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Am I a Good Candidate for Umbilicoplasty?

I'm 6'3, 174lbs, in good shape but am unhappy with my belly button. I used to be a fat teenager but have lost and maintained my weight since then. However, my belly button is kind of droopy and sad looking. I was wondering if umbilicoplasty could help me obtain a more 'sexy' belly button that will hopefully be a better fit for my physique. If so, is my case an easy or tough fix? Any thoughts would be appreciated. Thanks!

Doctor Answers (6)

Belly button tightening or surgery

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Umbilical tightening may improve the look of the belly button. An umbilicoplasty is usually reserved for hernias of the belly button. Our office specializes in umbilical surgery in Los Angeles.

Web reference: http://surgery90210.com/body/61/abdominoplasty-and-belly-button-scar-revision.aspx

Los Angeles Plastic Surgeon
5.0 out of 5 stars 43 reviews

Umbilicoplasty

+1

An umbilicoplasty is generally reserved for those with existing or repaired umbilical hernias or for treatment of a scarred or unacceptable result following abdominioplasty. Your condition does not meet  this criteria and my advice would be to leave it alone.

Chicago Plastic Surgeon
5.0 out of 5 stars 39 reviews

Belly Button Surgery (Umbilicoplasty) should NOT be done INSTEAD of correcting Tummy Skin Looseness

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Regarding: "I'm 6'3, 174lbs, in good shape but am unhappy with my belly button. I used to be a fat teenager but have lost and maintained my weight since then. However, my belly button is kind of droopy and sad looking. I was wondering if umbilicoplasty could help me obtain a more 'sexy' belly button that will hopefully be a better fit for my physique. If so, is my case an easy or tough fix? Any thoughts would be appreciated. Thanks!"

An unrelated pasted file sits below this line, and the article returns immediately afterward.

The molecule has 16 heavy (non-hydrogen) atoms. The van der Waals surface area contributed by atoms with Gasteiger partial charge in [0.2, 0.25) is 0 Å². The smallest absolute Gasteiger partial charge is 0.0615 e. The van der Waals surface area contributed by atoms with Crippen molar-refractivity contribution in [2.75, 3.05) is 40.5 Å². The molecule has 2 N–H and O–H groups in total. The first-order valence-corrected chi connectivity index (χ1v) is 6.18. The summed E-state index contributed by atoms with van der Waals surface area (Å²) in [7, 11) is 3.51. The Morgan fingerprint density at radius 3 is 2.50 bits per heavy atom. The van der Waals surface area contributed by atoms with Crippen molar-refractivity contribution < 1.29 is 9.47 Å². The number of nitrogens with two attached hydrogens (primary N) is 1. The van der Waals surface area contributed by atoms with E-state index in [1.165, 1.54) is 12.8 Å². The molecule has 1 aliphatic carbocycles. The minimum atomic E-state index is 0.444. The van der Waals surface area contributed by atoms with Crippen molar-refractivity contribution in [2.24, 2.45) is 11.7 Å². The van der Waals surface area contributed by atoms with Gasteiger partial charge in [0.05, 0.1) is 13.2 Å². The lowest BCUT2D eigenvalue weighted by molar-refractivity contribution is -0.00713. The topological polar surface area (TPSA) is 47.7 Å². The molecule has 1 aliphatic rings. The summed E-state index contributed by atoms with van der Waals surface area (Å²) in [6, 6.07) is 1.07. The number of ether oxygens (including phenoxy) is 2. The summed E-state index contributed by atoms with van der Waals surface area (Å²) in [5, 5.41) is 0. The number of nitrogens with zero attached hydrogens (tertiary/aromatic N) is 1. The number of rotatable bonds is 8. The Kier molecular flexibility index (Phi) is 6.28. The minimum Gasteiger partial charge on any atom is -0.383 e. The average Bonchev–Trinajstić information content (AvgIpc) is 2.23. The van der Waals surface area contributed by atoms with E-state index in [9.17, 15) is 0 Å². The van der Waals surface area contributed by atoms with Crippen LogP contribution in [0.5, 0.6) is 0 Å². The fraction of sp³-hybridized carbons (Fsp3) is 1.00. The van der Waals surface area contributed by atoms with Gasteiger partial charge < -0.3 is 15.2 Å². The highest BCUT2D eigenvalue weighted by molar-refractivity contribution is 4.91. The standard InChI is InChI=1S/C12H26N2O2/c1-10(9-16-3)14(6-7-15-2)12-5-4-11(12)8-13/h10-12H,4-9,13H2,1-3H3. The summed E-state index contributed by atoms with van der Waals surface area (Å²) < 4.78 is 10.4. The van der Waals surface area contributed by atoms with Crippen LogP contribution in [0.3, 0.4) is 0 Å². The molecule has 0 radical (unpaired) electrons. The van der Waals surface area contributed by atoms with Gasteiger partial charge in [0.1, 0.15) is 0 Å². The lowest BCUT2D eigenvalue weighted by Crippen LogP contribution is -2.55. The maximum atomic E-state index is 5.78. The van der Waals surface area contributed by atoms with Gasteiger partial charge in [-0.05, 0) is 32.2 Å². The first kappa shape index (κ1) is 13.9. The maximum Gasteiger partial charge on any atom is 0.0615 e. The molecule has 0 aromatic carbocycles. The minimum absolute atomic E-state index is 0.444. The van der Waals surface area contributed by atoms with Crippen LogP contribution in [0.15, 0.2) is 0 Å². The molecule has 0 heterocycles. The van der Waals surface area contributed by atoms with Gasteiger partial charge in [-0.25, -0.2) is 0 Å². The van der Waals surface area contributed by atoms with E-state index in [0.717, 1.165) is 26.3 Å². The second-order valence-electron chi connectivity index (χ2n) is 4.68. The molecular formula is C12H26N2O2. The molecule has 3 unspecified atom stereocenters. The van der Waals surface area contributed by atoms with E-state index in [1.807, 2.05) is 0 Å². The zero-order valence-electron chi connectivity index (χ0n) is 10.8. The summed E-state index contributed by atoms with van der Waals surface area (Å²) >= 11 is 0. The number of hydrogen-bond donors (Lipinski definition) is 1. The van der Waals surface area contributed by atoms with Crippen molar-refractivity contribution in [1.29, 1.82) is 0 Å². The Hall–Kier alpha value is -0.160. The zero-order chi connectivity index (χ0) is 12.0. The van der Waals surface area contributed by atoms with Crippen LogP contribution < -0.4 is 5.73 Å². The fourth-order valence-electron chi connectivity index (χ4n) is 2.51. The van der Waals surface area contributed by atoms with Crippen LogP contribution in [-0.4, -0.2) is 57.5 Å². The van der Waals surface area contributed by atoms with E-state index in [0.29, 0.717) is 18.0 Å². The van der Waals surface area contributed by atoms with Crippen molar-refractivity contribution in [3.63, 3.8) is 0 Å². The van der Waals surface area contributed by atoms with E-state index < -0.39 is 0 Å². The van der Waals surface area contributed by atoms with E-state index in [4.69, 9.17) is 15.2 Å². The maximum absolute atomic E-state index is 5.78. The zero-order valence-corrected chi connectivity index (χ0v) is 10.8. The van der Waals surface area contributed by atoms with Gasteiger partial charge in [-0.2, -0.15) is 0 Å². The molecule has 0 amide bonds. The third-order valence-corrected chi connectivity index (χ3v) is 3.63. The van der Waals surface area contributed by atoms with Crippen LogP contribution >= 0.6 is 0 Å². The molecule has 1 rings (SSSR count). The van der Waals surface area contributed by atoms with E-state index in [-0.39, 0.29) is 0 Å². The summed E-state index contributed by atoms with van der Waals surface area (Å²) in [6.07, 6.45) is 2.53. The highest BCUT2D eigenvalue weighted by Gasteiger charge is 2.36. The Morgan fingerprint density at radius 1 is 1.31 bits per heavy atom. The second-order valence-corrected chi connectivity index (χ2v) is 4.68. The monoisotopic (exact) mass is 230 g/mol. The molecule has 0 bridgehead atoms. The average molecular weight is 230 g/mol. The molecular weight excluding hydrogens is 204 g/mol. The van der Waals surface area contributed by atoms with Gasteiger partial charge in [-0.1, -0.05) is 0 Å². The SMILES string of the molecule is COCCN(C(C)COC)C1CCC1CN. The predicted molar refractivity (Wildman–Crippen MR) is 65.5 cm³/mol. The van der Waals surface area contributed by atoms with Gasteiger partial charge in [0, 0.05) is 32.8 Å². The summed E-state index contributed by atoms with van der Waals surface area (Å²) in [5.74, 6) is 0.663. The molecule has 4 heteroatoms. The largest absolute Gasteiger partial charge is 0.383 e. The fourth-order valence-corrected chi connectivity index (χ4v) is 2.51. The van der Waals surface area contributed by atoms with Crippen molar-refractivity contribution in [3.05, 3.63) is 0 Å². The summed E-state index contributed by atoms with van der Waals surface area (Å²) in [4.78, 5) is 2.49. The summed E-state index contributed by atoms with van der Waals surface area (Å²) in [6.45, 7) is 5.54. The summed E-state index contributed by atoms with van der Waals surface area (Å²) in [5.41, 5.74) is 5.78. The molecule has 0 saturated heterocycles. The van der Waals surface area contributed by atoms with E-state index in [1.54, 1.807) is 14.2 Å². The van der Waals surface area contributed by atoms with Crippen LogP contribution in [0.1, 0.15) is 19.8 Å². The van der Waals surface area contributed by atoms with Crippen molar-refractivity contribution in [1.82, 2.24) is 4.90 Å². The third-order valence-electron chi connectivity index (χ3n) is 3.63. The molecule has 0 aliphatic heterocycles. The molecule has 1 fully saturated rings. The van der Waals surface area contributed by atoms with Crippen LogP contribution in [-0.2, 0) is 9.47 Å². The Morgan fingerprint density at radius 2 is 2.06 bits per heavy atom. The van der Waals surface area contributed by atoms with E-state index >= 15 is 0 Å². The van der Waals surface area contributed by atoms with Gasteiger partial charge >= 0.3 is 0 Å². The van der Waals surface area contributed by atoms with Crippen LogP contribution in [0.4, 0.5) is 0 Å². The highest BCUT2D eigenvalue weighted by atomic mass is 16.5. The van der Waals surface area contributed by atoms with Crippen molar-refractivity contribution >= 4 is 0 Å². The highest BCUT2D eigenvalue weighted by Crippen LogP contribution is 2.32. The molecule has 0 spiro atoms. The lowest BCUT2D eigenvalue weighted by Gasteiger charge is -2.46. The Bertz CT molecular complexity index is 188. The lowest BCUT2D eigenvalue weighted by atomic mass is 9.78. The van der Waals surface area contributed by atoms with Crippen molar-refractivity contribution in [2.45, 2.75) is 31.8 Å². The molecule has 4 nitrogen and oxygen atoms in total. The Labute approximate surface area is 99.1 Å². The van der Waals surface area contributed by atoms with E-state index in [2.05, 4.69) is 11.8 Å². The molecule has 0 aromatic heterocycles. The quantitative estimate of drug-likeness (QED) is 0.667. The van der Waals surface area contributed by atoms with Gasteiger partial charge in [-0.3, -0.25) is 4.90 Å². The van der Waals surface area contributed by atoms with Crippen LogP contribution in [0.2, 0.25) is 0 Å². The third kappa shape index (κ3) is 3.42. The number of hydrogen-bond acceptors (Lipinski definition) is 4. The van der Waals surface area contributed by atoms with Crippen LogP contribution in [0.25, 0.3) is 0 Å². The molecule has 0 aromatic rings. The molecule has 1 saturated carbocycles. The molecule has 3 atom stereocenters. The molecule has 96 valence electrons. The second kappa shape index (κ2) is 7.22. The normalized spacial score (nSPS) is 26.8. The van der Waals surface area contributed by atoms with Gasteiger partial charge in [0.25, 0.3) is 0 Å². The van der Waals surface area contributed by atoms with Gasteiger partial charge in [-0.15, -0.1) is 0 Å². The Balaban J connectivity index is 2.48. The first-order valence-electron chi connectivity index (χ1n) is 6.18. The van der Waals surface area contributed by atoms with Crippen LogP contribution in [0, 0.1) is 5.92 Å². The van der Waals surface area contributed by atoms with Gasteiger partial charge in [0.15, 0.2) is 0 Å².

You appear to have an amazing physique BUT the reason for the "sad" appearance of the belly button is NOT fixable by operating on the belly button.

Increased skin looseness above the belly button leads to sagging and hooding over the belly button. Instead of hooding from 2 o'clock to 10 o'clock, the sagging skin leads to the hooding going from 3 to 9 o'clock. This may be made worse by a longer belly button stalk which decreases the "innie" aspect of belly buttons (NOT in your case).

A small crescent like incision / scar along the upper portion of the umbilicus will somewhat improve the appearance. If you want a much more pronounce improvement you may need to have a Tummy Tuck to remove all loose skin BUT the cost would be a permanent transverse scar.

Dr. Peter Aldea  

Memphis Plastic Surgeon
5.0 out of 5 stars 52 reviews

Umbilicioplasty

+1

One photo does not give enough information and a formal exam would be necessary, but I am not a big fan of just treating the region around the umbilicus if there is severe laxity.

Manhattan Plastic Surgeon
4.5 out of 5 stars 14 reviews

Umbilicoplasty vs. Abdominoplasty

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Hi there-

It would be difficult to advise you without examining you, as one of the important criteria in this decision would be the quality and elasticity of your skin....

Your best bet is to visit with a reputable, responsible surgeon (please be sure you're dealing with a real plastic surgeon by verifying he/she is certified by The American Board of Plastic Surgery) for an evaluation.

Good luck!

Web reference: http://orlandoplasticsurgery.blogspot.com/2009/11/choosing-plastic-surgeon-part-2.html#723

Orlando Plastic Surgeon
4.5 out of 5 stars 82 reviews

Umblicoplasty

+1

You look like you would be a good candidate for surgery.  However, I think you would benefit most from an abdominoplasty / tummy tuck.  This will address the shape of your belly button and will also address your abdominal laxity and excess skin.  I suggest seeing a board-certified plastic surgeon in consultation to plan your surgery.  Good luck.

Web reference: http://content.understand.com/shaferplasticsurgery.menu

New York Plastic Surgeon
5.0 out of 5 stars 52 reviews

These answers are for educational purposes and should not be relied upon as a substitute for medical advice you may receive from your physician. If you have a medical emergency, please call 911. These answers do not constitute or initiate a patient/doctor relationship.

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